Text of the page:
All animal experiments were performed in accordance with institutional guidelines and were approved by the Institutional Animal Care and Use Committee in The Catholic University of Korea. Orthotopic glioblastoma xenografts were established in male athymic nude mice (6–8 weeks of age; Charles River Laboratories, Wilmington, MA, USA). Mice received a stereotactically guided injection of human glioma cells (1×105 U87-Luc cells in 3 μL of PBS) in the right side of the brain, as described previously.9 In vivo bioluminescence and fluorescence images were obtained using the Maestro Imaging System for data acquisition and analysis. To analyze the detection limit of this system, serially diluted MSC-675 were injected into the skin, and the signal intensity was measured. Cell doses in the range of 1–20×104 MSC-675 were injected subcutaneously in 10 μL of PBS. A control animal was injected with PBS alone. To evaluate the duration of the signal intensity of the injected MSC-675 in the mouse brain, 2×105 cells were injected into the striatum and measured at different times until there was no detectable signal. To determine the distribution of systemically injected MSC-675, 1×106 MSC-675 in 100 μL of PBS were injected through the tail vein of normal or tumor-bearing mice. To evaluate the distribution of cell-free nanoparticles to verify MSC-specific tumor targeting, 0.4 mg of NIR675 alone in 100 μL PBS was injected. The first in vivo images of the whole body were captured 5 minutes after the injection (data not shown) for the detection of cells at the injection site and moving through the tail vein. Sequential in vivo fluorescence measurements were then taken at scheduled times and merged with the bioluminescence imaging for the detection of tumor sites. To assess tumor growth by direct visualization using the Maestro Imaging System, the substrate of Luc, D-luciferin (150 mg of luciferin/kg of body weight; PerkinElmer Inc., Waltham, MA, USA), was delivered by intraperitoneal injection 10 minutes before the bioluminescence imaging.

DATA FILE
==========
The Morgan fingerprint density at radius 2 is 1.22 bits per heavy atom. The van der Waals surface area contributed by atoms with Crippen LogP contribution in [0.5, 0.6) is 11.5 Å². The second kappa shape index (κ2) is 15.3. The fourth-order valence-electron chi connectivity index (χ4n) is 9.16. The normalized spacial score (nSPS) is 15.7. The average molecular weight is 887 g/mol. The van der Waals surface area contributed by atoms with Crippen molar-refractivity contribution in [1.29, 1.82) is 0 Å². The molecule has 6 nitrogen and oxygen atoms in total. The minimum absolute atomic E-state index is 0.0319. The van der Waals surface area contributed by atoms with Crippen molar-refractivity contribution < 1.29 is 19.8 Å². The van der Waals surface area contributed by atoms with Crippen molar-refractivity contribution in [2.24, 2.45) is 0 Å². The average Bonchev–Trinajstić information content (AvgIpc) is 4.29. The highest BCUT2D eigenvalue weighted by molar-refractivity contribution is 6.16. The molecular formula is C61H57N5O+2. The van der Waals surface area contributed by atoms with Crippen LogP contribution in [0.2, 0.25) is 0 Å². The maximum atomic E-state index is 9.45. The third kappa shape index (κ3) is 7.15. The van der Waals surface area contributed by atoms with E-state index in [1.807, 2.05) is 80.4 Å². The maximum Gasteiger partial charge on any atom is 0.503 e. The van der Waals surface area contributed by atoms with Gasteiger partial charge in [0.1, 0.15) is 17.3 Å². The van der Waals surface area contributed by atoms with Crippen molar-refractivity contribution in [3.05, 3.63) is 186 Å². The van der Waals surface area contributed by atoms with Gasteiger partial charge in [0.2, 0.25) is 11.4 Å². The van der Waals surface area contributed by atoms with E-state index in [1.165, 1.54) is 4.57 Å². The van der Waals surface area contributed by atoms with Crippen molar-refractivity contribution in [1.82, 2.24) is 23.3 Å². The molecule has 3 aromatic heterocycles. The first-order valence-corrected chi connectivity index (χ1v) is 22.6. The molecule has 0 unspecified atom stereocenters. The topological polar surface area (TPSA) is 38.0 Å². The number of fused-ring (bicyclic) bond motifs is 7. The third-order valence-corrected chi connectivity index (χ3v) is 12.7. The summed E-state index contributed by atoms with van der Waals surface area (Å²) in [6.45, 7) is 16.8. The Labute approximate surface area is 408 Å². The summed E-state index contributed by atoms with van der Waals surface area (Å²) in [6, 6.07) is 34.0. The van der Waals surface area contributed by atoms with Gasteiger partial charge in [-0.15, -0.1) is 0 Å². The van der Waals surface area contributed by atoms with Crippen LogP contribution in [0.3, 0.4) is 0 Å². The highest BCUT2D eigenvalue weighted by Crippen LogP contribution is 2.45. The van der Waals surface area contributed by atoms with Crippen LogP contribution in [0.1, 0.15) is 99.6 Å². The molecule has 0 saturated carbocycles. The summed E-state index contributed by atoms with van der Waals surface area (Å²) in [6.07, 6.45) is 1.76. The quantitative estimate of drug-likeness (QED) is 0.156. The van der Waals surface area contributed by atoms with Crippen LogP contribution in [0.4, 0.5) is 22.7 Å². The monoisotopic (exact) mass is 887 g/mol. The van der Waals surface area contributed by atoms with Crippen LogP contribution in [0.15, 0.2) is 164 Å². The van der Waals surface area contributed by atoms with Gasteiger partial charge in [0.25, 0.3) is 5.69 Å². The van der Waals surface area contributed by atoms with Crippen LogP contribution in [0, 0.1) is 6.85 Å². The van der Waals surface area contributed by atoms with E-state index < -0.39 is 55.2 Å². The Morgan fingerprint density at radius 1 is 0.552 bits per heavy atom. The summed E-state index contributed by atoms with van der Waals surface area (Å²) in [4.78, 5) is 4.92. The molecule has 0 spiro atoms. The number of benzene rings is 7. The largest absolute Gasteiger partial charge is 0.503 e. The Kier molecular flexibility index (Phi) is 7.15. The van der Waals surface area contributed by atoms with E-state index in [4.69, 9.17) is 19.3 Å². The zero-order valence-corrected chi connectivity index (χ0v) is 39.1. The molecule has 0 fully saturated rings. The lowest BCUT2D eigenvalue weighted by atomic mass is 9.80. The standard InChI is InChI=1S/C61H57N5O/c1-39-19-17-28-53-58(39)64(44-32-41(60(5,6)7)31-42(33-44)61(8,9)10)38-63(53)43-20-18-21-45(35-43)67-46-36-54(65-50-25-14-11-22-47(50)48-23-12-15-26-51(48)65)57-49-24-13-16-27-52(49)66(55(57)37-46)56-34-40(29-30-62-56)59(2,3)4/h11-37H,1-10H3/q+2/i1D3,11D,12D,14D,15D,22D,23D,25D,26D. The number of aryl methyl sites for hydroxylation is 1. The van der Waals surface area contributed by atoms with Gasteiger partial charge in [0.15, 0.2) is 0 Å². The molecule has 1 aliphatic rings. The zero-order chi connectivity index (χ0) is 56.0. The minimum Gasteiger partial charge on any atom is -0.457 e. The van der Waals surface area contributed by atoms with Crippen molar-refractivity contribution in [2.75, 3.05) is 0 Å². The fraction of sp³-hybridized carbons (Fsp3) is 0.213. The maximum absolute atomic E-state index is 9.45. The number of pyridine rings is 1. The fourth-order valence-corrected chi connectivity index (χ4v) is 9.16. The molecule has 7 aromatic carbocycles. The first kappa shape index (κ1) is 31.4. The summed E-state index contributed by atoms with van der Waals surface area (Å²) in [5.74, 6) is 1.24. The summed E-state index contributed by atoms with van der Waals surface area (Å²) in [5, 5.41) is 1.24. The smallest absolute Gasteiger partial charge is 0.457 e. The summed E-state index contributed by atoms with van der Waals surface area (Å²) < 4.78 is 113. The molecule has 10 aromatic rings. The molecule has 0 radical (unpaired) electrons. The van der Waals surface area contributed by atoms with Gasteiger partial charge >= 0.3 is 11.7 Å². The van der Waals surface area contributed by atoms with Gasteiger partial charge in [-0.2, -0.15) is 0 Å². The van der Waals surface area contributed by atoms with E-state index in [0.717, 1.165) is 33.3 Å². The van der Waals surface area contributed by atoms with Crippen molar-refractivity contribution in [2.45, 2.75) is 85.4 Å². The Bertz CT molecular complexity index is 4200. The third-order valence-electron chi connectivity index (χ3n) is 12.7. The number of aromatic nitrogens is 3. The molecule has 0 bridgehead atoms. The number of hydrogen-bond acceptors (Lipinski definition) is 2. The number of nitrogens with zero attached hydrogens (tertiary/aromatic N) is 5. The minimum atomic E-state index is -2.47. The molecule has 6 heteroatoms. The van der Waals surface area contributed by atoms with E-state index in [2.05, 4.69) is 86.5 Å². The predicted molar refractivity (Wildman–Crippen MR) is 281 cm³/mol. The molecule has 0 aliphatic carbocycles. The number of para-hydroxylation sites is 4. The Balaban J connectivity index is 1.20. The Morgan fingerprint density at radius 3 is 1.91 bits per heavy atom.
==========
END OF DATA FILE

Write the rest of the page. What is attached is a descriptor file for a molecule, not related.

Quantitative real-time polymerase chain reaction (qPCR) analysis